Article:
Unreproducible Defects

I’m writing this second blog post as an example of a post not directly related to process. While many of these posts will be process related, these posts are simply thoughts and ideas that I’ve developed over time.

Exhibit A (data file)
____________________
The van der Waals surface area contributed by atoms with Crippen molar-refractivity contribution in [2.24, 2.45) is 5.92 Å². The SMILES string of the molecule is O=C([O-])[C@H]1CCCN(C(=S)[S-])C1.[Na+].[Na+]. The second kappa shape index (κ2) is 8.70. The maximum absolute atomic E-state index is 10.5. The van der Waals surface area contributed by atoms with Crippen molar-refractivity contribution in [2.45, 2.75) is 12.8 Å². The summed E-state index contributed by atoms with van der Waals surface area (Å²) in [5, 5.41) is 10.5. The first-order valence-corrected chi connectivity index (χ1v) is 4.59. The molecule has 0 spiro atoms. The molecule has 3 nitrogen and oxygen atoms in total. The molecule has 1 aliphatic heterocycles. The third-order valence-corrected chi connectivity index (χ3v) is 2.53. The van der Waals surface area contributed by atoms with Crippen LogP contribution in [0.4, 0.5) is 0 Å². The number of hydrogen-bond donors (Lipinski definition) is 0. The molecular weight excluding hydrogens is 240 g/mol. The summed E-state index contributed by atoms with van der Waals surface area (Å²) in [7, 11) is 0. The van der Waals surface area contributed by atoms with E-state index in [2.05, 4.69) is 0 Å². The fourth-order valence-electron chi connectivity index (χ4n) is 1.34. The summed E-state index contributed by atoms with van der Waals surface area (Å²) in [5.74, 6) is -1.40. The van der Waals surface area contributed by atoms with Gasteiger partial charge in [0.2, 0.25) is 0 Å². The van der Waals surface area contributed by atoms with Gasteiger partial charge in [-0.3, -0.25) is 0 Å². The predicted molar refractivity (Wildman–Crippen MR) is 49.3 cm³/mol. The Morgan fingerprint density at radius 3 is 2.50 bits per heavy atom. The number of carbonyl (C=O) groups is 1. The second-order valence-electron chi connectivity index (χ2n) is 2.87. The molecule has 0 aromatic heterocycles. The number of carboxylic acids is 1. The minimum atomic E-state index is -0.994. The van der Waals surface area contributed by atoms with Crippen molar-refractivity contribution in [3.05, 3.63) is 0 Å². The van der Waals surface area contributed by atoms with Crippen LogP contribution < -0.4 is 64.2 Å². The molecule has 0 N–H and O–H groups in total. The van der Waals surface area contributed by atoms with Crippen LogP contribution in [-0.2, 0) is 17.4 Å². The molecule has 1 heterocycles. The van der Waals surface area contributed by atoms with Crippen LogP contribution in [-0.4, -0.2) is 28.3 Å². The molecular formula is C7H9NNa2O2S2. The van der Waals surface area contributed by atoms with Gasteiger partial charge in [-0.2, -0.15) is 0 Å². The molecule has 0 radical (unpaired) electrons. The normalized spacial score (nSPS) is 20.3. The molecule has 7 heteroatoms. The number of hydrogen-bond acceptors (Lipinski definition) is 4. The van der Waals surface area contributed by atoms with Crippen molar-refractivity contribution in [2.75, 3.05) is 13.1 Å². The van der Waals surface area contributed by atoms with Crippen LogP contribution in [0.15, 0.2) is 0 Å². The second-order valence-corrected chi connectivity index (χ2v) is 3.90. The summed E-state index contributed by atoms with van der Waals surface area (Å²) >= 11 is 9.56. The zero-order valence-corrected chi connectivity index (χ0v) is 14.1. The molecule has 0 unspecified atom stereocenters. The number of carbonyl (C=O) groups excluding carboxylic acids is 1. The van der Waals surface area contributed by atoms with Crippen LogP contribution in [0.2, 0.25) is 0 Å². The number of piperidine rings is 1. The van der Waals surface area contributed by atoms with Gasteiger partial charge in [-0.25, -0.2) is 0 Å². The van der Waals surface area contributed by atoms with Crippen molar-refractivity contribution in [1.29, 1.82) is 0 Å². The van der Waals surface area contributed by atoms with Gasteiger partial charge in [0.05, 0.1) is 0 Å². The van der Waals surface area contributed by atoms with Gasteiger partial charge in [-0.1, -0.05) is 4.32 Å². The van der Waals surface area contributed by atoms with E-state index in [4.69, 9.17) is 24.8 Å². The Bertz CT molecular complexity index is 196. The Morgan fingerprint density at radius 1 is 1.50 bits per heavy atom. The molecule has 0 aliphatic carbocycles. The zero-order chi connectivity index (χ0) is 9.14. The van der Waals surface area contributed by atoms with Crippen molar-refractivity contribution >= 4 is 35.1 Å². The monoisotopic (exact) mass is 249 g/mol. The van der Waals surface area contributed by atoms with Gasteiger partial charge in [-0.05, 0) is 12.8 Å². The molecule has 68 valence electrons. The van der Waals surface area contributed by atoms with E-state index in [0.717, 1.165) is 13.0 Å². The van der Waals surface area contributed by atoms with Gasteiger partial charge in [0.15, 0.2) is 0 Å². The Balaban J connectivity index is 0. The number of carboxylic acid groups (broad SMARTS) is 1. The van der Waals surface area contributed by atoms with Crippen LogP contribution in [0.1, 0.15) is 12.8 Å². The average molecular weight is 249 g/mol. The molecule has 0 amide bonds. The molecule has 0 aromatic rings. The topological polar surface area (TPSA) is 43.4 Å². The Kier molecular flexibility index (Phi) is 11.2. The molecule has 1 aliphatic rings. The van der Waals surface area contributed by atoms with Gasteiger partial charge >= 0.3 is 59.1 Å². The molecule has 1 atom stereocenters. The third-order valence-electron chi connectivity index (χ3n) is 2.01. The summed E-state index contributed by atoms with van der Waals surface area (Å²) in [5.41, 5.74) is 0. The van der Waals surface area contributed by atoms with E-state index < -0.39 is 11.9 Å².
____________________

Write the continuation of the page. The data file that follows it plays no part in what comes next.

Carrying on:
One common occurrence in software development is the case of unreproducible defects. Especially when reported by a customer, how do you go about resolving this bug ticket? First, obviously, you *do* try to reproduce the issue. The engineer and tester most familiar with the feature should be the ones working on it. However, use time boxing to prevent spending too much time attempting to reproduce the issue. The next step is to obtain more information from the customer. However, in many cases this is not possible. So, what do you do? As the engineer you then review the code. Thoroughly comb through the code with this specific defect in mind trying to imagine how on earth such a defect could occur. Specifically think about race conditions and timing issues. You should be able to find a defect, a possibility, with regard to how the customer-reported issue could have occurred. Then you fix that defect knowing that it may not be *the* defect and report the issue as fixed. Will the defect come back? Possibly. But you’ve done several things: you’ve fixed an issue, you’ve become more familiar with the code, you have trained your mind to think about those hard-to-catch race condition bugs, and you don’t have lingering bug reports. Do not simply put the defect in a “watch” state and close it as “unreproducible” after a fixed amount of time, say 3 months. Yes, I’ve worked at companies with this policy. Think about this from a customer’s point of view. No response for three months, then finally a “we were unable to fix your issue” response. The impression received by the customer is that your company doesn’t take requests seriously and are not capable of fixing issues. However, by closing the issue as fixed, won’t the customer be annoyed if the defect still exists? Perhaps. But this time, if the customer sees the issue again, they will be more apt to report the issue again and, hopefully, with more detail. Why more apt? Because they see that your company is responsive, diligent, and attentive to customer requests, which is key here. Do not sit on bugs, especially customer-reported bugs, for long periods of time. In sum, fix a bug related to the issue (hopefully it does in fact fix *the* issue, but perhaps not), don’t lazily place defects in “watch” states, and never ignore your customer.

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